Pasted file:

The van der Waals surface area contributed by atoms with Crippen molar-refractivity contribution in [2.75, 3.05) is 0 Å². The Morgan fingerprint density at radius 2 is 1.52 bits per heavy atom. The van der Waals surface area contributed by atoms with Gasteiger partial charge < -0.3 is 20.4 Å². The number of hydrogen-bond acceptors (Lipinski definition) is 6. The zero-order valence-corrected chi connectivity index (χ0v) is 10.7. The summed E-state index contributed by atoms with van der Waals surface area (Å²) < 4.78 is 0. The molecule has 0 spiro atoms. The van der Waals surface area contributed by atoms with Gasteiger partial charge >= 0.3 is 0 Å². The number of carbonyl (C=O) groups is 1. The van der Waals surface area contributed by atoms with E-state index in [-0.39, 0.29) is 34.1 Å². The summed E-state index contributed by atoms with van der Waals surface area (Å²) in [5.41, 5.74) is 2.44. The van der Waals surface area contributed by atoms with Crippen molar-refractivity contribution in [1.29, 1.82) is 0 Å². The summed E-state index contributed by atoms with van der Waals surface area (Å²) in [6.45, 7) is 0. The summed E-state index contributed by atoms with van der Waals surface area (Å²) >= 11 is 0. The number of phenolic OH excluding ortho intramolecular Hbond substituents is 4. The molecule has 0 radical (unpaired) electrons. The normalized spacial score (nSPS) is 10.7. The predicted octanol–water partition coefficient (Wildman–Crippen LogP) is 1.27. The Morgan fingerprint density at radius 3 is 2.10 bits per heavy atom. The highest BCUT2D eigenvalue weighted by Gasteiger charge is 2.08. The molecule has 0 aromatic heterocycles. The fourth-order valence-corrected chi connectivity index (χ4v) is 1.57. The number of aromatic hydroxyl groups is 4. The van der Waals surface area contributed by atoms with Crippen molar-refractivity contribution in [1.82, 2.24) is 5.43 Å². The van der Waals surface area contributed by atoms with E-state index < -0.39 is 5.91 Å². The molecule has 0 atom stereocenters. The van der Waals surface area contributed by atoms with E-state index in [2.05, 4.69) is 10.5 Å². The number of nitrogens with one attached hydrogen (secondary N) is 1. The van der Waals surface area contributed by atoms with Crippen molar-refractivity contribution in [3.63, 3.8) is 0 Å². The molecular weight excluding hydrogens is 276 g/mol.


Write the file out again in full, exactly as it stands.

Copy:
The van der Waals surface area contributed by atoms with Crippen molar-refractivity contribution in [2.75, 3.05) is 0 Å². The Morgan fingerprint density at radius 2 is 1.52 bits per heavy atom. The van der Waals surface area contributed by atoms with Gasteiger partial charge < -0.3 is 20.4 Å². The number of hydrogen-bond acceptors (Lipinski definition) is 6. The zero-order valence-corrected chi connectivity index (χ0v) is 10.7. The summed E-state index contributed by atoms with van der Waals surface area (Å²) < 4.78 is 0. The molecule has 0 spiro atoms. The van der Waals surface area contributed by atoms with Gasteiger partial charge >= 0.3 is 0 Å². The number of carbonyl (C=O) groups is 1. The van der Waals surface area contributed by atoms with E-state index in [-0.39, 0.29) is 34.1 Å². The summed E-state index contributed by atoms with van der Waals surface area (Å²) in [5.41, 5.74) is 2.44. The van der Waals surface area contributed by atoms with Crippen molar-refractivity contribution in [1.29, 1.82) is 0 Å². The summed E-state index contributed by atoms with van der Waals surface area (Å²) in [6.45, 7) is 0. The summed E-state index contributed by atoms with van der Waals surface area (Å²) >= 11 is 0. The number of phenolic OH excluding ortho intramolecular Hbond substituents is 4. The molecule has 0 radical (unpaired) electrons. The normalized spacial score (nSPS) is 10.7. The predicted octanol–water partition coefficient (Wildman–Crippen LogP) is 1.27. The Morgan fingerprint density at radius 3 is 2.10 bits per heavy atom. The highest BCUT2D eigenvalue weighted by Gasteiger charge is 2.08. The molecule has 0 aromatic heterocycles. The fourth-order valence-corrected chi connectivity index (χ4v) is 1.57. The number of aromatic hydroxyl groups is 4. The van der Waals surface area contributed by atoms with Crippen molar-refractivity contribution in [1.82, 2.24) is 5.43 Å². The van der Waals surface area contributed by atoms with E-state index < -0.39 is 5.91 Å². The molecule has 0 atom stereocenters. The van der Waals surface area contributed by atoms with E-state index in [2.05, 4.69) is 10.5 Å². The number of nitrogens with one attached hydrogen (secondary N) is 1. The van der Waals surface area contributed by atoms with Crippen molar-refractivity contribution in [3.63, 3.8) is 0 Å². The molecular weight excluding hydrogens is 276 g/mol.